The T&M Report is not a case of the New Rochelle Board of Education being open and transparent. There are many, many unanswered questions and many, many lines of inquiry not followed.
Firing Shadia Alvarez is about containment not justice. She should never have been hired. Keeping her on the payroll for six months after the public learned of her malfeasance in the Bronx was a cynical maneuver designed to give the public its pound of flesh. It is a ploy.
Sending the report to NYSED is about as useful as strapping the report onto a rocket and blasting it into outer space. T&M has already made recommendations. There is no role for NYSED here. It is another ploy.
Even the data T&M did collect was not analyzed for meaningful patterns: which houses were the students in, were they House IV students under Shadia Alvarez, were they varsity athletes, were they disproportionately White, Black or Hispanic, were they PAVE students?
So many unanswered questions and so little interest among board members to pursue them.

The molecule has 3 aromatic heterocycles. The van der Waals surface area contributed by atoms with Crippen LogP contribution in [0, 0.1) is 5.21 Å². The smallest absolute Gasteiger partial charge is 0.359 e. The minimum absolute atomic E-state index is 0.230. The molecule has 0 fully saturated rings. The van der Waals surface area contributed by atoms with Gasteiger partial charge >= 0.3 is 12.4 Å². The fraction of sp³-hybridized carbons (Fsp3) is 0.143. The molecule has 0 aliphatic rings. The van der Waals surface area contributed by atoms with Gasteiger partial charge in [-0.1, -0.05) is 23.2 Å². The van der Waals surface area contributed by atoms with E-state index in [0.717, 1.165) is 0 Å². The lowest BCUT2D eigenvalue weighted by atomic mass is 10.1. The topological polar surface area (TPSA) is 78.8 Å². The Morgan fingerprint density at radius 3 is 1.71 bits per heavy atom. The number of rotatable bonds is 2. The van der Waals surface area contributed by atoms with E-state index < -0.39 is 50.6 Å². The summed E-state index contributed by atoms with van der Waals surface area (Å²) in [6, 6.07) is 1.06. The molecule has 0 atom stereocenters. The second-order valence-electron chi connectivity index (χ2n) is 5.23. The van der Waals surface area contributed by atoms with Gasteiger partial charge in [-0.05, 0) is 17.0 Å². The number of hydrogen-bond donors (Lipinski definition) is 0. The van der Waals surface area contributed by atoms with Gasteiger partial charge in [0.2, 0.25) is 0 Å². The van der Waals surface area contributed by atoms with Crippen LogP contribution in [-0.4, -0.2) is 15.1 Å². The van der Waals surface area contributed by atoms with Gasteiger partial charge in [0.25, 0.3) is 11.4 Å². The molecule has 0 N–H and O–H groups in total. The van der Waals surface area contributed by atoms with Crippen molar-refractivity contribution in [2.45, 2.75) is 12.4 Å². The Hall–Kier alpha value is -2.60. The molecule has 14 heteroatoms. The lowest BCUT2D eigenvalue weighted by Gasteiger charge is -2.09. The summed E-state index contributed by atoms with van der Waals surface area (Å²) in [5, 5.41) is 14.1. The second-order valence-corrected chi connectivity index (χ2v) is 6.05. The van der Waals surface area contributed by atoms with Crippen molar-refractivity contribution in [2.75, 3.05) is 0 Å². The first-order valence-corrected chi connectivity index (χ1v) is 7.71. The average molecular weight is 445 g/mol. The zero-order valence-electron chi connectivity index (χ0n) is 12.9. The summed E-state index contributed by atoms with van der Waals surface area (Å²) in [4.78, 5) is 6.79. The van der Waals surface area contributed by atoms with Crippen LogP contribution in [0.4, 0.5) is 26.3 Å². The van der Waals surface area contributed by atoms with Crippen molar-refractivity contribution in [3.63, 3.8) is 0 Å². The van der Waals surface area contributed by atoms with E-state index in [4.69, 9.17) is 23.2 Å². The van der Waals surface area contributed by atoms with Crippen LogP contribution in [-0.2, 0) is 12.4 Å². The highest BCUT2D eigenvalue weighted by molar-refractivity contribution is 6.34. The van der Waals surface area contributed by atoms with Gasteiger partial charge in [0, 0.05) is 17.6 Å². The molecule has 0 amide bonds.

Despite claims to the contrary, the T&M Report was an attempt at damage control (and attempt that backfired given the media coverage). It was not a comprehensive investigation into credit recovery going back to 2010 when it gained popularity among school administrators, it did not go back to the beginning of the Apex Learning program in 2014, it looked at only one of seven Apex Coordinators and only looked back 10 months on the one it did consider. Dr. Parvey, the person with responsibility for instructional programming at the high school, was not interviewed and not even mentioned by name in the report. The T&M Report was damage control aimed at responding only to three media accounts published by Talk of the Sound and the Journal News.
Shadia Alvarez should be terminated but terminating her and ending the investigation is not openness and transparency. It is a coverup.